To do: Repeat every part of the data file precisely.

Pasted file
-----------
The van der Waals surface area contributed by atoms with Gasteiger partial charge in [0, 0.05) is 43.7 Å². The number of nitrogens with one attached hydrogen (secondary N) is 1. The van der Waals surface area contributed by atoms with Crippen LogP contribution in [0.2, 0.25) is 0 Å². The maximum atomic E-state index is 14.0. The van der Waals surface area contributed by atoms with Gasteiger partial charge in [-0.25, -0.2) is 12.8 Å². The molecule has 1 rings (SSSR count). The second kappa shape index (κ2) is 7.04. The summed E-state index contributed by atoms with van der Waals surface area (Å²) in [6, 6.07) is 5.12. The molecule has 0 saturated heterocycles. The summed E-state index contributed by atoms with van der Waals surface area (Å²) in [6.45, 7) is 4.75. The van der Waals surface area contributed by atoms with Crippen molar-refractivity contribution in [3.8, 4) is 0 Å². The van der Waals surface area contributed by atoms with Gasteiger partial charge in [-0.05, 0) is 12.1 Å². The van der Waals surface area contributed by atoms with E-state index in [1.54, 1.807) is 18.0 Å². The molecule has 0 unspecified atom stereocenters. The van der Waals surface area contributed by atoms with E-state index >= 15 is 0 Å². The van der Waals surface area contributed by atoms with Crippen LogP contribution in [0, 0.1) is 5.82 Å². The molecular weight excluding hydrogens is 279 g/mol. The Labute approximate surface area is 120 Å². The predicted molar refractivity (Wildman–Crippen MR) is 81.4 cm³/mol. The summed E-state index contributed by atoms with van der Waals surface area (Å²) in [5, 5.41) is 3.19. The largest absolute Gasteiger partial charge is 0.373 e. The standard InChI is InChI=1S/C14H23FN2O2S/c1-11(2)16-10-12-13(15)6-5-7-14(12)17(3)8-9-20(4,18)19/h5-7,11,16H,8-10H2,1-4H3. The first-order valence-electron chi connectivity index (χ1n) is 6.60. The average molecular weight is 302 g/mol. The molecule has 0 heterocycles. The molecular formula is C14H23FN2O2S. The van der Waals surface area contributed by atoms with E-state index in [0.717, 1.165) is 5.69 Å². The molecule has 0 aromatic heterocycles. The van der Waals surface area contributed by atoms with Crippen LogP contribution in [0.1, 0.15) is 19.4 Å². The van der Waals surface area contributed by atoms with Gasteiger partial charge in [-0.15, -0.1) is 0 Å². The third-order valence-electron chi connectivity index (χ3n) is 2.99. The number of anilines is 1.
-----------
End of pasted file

The van der Waals surface area contributed by atoms with Gasteiger partial charge in [0, 0.05) is 43.7 Å². The number of nitrogens with one attached hydrogen (secondary N) is 1. The van der Waals surface area contributed by atoms with Crippen LogP contribution in [0.2, 0.25) is 0 Å². The maximum atomic E-state index is 14.0. The van der Waals surface area contributed by atoms with Gasteiger partial charge in [-0.25, -0.2) is 12.8 Å². The molecule has 1 rings (SSSR count). The second kappa shape index (κ2) is 7.04. The summed E-state index contributed by atoms with van der Waals surface area (Å²) in [6, 6.07) is 5.12. The molecule has 0 saturated heterocycles. The summed E-state index contributed by atoms with van der Waals surface area (Å²) in [6.45, 7) is 4.75. The van der Waals surface area contributed by atoms with Crippen molar-refractivity contribution in [3.8, 4) is 0 Å². The van der Waals surface area contributed by atoms with Gasteiger partial charge in [-0.05, 0) is 12.1 Å². The van der Waals surface area contributed by atoms with E-state index in [1.54, 1.807) is 18.0 Å². The molecule has 0 unspecified atom stereocenters. The van der Waals surface area contributed by atoms with E-state index >= 15 is 0 Å². The van der Waals surface area contributed by atoms with Crippen LogP contribution in [0, 0.1) is 5.82 Å². The molecular weight excluding hydrogens is 279 g/mol. The Labute approximate surface area is 120 Å². The predicted molar refractivity (Wildman–Crippen MR) is 81.4 cm³/mol. The summed E-state index contributed by atoms with van der Waals surface area (Å²) in [5, 5.41) is 3.19. The largest absolute Gasteiger partial charge is 0.373 e. The standard InChI is InChI=1S/C14H23FN2O2S/c1-11(2)16-10-12-13(15)6-5-7-14(12)17(3)8-9-20(4,18)19/h5-7,11,16H,8-10H2,1-4H3. The first-order valence-electron chi connectivity index (χ1n) is 6.60. The average molecular weight is 302 g/mol. The molecule has 0 heterocycles. The molecular formula is C14H23FN2O2S. The van der Waals surface area contributed by atoms with E-state index in [0.717, 1.165) is 5.69 Å². The molecule has 0 aromatic heterocycles. The van der Waals surface area contributed by atoms with Crippen LogP contribution in [0.1, 0.15) is 19.4 Å². The van der Waals surface area contributed by atoms with Gasteiger partial charge in [-0.15, -0.1) is 0 Å². The third-order valence-electron chi connectivity index (χ3n) is 2.99. The number of anilines is 1.